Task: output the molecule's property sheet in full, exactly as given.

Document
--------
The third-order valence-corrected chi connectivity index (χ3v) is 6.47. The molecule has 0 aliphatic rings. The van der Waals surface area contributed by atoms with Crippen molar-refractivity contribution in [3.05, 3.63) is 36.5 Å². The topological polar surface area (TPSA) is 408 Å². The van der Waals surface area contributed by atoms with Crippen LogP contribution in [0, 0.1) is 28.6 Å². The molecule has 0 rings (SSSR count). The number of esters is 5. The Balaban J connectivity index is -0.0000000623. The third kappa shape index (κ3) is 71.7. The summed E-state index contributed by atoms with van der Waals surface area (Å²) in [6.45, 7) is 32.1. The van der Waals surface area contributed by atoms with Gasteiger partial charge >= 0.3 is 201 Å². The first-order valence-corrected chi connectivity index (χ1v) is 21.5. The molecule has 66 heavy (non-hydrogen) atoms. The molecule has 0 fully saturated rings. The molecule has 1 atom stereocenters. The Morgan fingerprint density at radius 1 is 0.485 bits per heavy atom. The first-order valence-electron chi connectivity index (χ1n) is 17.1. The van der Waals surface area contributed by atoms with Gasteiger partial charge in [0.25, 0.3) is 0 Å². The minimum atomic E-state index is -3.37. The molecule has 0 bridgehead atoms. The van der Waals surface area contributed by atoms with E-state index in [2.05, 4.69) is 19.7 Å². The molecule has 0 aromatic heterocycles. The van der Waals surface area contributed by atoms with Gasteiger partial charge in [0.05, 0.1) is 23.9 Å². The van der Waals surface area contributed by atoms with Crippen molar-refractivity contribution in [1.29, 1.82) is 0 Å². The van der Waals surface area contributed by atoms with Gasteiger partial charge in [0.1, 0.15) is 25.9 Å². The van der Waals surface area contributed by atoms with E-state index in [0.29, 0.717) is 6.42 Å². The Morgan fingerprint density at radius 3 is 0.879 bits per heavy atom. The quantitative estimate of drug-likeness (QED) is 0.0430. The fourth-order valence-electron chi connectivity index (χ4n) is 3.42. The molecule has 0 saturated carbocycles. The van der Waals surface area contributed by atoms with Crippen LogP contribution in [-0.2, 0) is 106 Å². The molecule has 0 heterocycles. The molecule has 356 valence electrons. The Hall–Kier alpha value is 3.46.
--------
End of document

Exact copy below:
The third-order valence-corrected chi connectivity index (χ3v) is 6.47. The molecule has 0 aliphatic rings. The van der Waals surface area contributed by atoms with Crippen molar-refractivity contribution in [3.05, 3.63) is 36.5 Å². The topological polar surface area (TPSA) is 408 Å². The van der Waals surface area contributed by atoms with Crippen LogP contribution in [0, 0.1) is 28.6 Å². The molecule has 0 rings (SSSR count). The number of esters is 5. The Balaban J connectivity index is -0.0000000623. The third kappa shape index (κ3) is 71.7. The summed E-state index contributed by atoms with van der Waals surface area (Å²) in [6.45, 7) is 32.1. The van der Waals surface area contributed by atoms with Gasteiger partial charge >= 0.3 is 201 Å². The first-order valence-corrected chi connectivity index (χ1v) is 21.5. The molecule has 66 heavy (non-hydrogen) atoms. The molecule has 0 fully saturated rings. The molecule has 1 atom stereocenters. The Morgan fingerprint density at radius 1 is 0.485 bits per heavy atom. The first-order valence-electron chi connectivity index (χ1n) is 17.1. The van der Waals surface area contributed by atoms with Gasteiger partial charge in [0.25, 0.3) is 0 Å². The minimum atomic E-state index is -3.37. The molecule has 0 bridgehead atoms. The van der Waals surface area contributed by atoms with E-state index in [2.05, 4.69) is 19.7 Å². The molecule has 0 aromatic heterocycles. The van der Waals surface area contributed by atoms with Gasteiger partial charge in [0.05, 0.1) is 23.9 Å². The van der Waals surface area contributed by atoms with Crippen molar-refractivity contribution in [1.29, 1.82) is 0 Å². The van der Waals surface area contributed by atoms with Gasteiger partial charge in [0.1, 0.15) is 25.9 Å². The van der Waals surface area contributed by atoms with E-state index in [0.29, 0.717) is 6.42 Å². The Morgan fingerprint density at radius 3 is 0.879 bits per heavy atom. The quantitative estimate of drug-likeness (QED) is 0.0430. The fourth-order valence-electron chi connectivity index (χ4n) is 3.42. The molecule has 0 saturated carbocycles. The van der Waals surface area contributed by atoms with Crippen LogP contribution in [-0.2, 0) is 106 Å². The molecule has 0 heterocycles. The molecule has 356 valence electrons. The Hall–Kier alpha value is 3.46.